From the rolling hills of the Lincolnshire Wolds and the many changes of level at Cadwell Park it was off the flat expanses of Croft the next day for a meeting headlined by the Formula Renault Championship. Also in support were the Michelin Renault Clios, BMWs, Mini 7s and Mini Miglias, the Junior Saloons and the local Northern Sports and Saloon Car Championships.
The main issue of the day was the small number of entrants in many of the classes. Even the Formula Renault Championships could only muster 9 starters while the BMWs were combined into one race when there were only 5 Class A cars and 9 from the other 3 classes. Even the two Mini classes were struggling with just 10 Mini 7s and 9 Miglias.
And so I come back to my old hobby horse - combining all sorts of different cars, in the way that the Northern Sports and Saloons Cars Championship does, gives bigger fields and more variety for the spectator. Their first races of the weekend on the Saturday (before I got there) were for different classes (A and E in one and B, C, D and H in the other) but on the Sunday we had a combined field of 28 cars - there were dices going on through the field (though there was an easy winner) and something for nearly everyone to support. Here are a few of the entrants in this Championship.
Jeff Wilson's "Lotus Elise" was a dominant winner (overall and Class A1) finishing 51 seconds ahead after 12 laps but it is a beautifully prepared car and follows his previous creations such as the VW Beetle which is still around and appearing at occasional Special Saloon rounds.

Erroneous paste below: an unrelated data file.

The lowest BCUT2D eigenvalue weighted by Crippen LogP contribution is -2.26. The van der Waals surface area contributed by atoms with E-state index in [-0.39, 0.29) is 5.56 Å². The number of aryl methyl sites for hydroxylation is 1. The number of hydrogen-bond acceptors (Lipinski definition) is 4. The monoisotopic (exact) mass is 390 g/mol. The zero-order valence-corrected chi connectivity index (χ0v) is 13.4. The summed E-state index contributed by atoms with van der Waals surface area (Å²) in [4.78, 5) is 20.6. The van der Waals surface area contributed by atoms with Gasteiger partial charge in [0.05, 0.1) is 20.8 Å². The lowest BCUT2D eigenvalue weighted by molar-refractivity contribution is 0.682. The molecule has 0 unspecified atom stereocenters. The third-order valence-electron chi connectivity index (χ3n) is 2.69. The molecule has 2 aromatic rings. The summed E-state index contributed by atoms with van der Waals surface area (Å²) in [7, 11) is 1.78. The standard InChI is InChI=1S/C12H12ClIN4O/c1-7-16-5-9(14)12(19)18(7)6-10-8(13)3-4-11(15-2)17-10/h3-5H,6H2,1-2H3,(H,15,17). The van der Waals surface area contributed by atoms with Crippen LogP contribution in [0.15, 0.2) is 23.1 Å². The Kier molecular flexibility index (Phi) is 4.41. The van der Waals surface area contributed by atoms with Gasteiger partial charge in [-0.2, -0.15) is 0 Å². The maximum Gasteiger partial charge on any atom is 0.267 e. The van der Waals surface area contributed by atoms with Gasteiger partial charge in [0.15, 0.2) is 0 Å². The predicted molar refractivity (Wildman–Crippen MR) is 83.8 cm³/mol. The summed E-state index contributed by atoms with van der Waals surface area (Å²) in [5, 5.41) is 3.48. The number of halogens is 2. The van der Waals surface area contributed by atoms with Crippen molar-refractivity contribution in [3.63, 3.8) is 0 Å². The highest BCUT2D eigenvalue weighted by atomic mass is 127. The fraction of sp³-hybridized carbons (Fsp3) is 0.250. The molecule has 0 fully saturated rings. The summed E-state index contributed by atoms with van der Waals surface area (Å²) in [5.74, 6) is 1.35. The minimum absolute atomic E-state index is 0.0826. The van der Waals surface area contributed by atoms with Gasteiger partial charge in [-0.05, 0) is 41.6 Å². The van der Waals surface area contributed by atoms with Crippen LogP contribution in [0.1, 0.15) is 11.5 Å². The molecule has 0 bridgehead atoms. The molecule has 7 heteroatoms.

He was chased initially by Nigel Moore's Ginetta G50 until its engine expired.
Class A2 contained just 2 starters and was easily won by David Brewis's amazing Suzuki SC100 Super Saloon, who pulled off immediately after the flag from 6th place overall.
One of the best battles was between the two leading cars in Class B - Michael Cutt's BMW M3 and Andrew Morrison's Seat Leon Cupra, the former eventually beating the latter by just 0.362secs and also winning the Championships by so doing. There are plenty of BMW pictures elsewhere so here is one of the immaculate Seat.
Class C was won by David Cox's Peugeot 306 and Class D by Paul Moss's Citroen Saxo. Class E (for Caterham type cars) was poorly supported but E1 was won by Neil Finnigan's Caterham and E2 (for the smaller engined cars) by Alan McPherson's MK Indy - both winners pictured below.
Finally Class H was won by the 1.4 Austin Mini of Clinton Ewen - another variation on the Mini theme.
Two other cars stood out for me - Colin Simpson has been driving his Marcos Mantis for the last 14 years - and I can remember the days when he was driving a turbocharged Escort Mk 1 around Ingliston, while Ian Blacklin turned up in a gorgeous Mark 1 Capri when his Fiesta was not available!
The Mini Miglias were the highlight race of the day with 7 cars fighting in a leading group for the whole race - here you can see all 7 of them as the race approached the closing stages.
The Formula Renault Championship has never excited me over the many years I have been watching them - probably because I have rarely seen an overtaking manouevre in their races. This time two of them contrived to clash on the first lap and reduce the field to 7 for the restarted race but sterling work by the respective teams got the two damaged cars out for the second race where the most excitement was caused by the Cliff Dempsey Racing team mates running side by side into the first corner from which they both emerged intact!
A fairly small crowd at Croft meant that good viewing was easily obtained on the bank at the first part of the Complex with views of more than half of the circuit in between the trees. I can imagine that on other days, for example when the BTCC visit, that many of the views are blocked by the crowds but I enjoyed what was just my second visit to this Northern outpost of English motor racing. From here it was on to Scotland for a few days before returning South to the first of the three circuits which were new to me - Oulton Park, with Anglesey and Pembrey to follow.